Most of you readers might ask: What does this headline mean? Is Jakarta getting a fancy, full-blown renovation? Are we getting a new mega-sized mall? Does it have anything to do with Jakarta’s 483rd anniversary? Actually, Dynamic Jakarta has nothing to do with building new sites; nor does it have anything to do with celebrating the city’s recent birthday.
Far from it, actually. It’s a project started by a handful of students from the British International School of Jakarta. Students from year 12 and year 13 worked together to produce a poster depicting the scene in Jakarta today in a cartoon-like, multicolored style.
The name was chosen because Jakarta’s name was once spelled using ‘Dj’ – Djakarta in olden days. ‘Dynamic’, according to the students, is a good word as Jakarta is lively in the poster. “It’s dynamic, modern and fast moving,” one student said .
Year 13 students came up with the design. They are the oldest in the student body who have just graduated this year. They worked on the design so that each student sketched out one section of the poster. The sections were combined to create the final design, which was then refined by Zarki. The original design goes way back to the 1980s. The Java St. Andrews Society however proposed the idea to update the old design, which has now been completely renamed and updated in the new Dynamic Jakarta poster.
Only five people are still around from the graduating class to work on the poster: Natasha Adhihusada, Tatiana Djaya Putri, Karolina Leo, Ayley Wilson, and Kennie Angesty. However, once they get through their exams, the other classes will, hopefully, take over the project.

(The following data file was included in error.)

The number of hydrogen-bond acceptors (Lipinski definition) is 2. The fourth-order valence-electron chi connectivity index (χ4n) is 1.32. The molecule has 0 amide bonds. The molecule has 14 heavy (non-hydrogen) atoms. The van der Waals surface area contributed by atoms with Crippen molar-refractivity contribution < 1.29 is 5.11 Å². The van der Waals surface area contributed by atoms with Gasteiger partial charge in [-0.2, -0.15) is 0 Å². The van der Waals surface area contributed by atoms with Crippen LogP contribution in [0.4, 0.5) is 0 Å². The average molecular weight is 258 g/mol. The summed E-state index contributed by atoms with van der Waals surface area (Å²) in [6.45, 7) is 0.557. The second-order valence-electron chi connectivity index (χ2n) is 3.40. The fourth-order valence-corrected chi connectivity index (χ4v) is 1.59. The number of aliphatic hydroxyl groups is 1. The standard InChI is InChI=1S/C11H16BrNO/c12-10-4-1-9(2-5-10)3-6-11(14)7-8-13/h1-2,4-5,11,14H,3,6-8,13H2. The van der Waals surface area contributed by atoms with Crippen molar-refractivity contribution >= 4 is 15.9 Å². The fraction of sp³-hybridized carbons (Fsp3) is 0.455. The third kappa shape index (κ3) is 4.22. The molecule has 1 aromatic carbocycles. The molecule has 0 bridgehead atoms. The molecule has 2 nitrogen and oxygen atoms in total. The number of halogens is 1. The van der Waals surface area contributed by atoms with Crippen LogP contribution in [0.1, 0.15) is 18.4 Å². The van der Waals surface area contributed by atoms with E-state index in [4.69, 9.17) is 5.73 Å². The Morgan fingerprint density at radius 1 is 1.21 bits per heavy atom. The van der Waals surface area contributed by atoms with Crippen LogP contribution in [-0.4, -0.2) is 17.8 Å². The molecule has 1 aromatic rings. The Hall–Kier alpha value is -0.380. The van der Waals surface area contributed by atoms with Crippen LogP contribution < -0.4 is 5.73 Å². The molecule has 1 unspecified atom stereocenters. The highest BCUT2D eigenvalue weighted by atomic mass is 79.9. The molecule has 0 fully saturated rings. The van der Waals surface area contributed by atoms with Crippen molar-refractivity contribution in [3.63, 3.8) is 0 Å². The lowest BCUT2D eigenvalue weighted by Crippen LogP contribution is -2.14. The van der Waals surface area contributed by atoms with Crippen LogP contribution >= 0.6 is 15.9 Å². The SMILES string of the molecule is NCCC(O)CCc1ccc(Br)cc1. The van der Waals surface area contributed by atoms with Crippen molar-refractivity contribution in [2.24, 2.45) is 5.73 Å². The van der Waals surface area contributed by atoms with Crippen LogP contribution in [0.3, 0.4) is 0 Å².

Their idea came out of a CAS project — Creativity, Action, and Service — which gives to the community beyond the British International School. Another project was the Kampung School, in which students taught English to children living in a kampong. Volunteers worked on the poster design during their CAS hours, once a fortnight every Wednesday, for about an hour. They also worked on the poster in their spare time.
“It was challenging but a good experience,” Tatiana said. “It’s a good opportunity to give something to the community.”
The project went beyond just redesigning a nice poster. Students then raised funds with them. You’re probably thinking, what’s the point of producing posters? Since in Jakarta it is hard to access medical care, the Dynamic Jakarta project is not only providing some lively art, but all donations to the project also go to a medical care scheme.
The poster can serve as a souvenir for expatriates. “That way they can remind themselves that this is Jakarta.” Instead of selling the poster, the students decided that, with a minimum donation of Rp 50,000, people could have one free. This means that those willing to contribute more can get the poster for more than the minimum. They’re also going to have other spin-off items, such as mugs, but for now they are concentrating on the poster.
The poster is currently available at the school shop and the British Women’s Association House. The students participating plan to put them in other schools as well as in the BWA Bazaar. Their next plan is to launch the poster sometime in September with the Mandarin Oriental Hotel as a sponsor. Additional sponsors include CC Amatil Indonesia, Bluebird Group and Allied Pickfords.
“It’s a very positive thing for Jakarta. We want to show that Jakarta is a nice place,” said Tatiana.
Patricia Amanda Kowara
Mandy is in her eleventh year, at the British International School Jakarta.
She completed a one-week internship at youthspeak.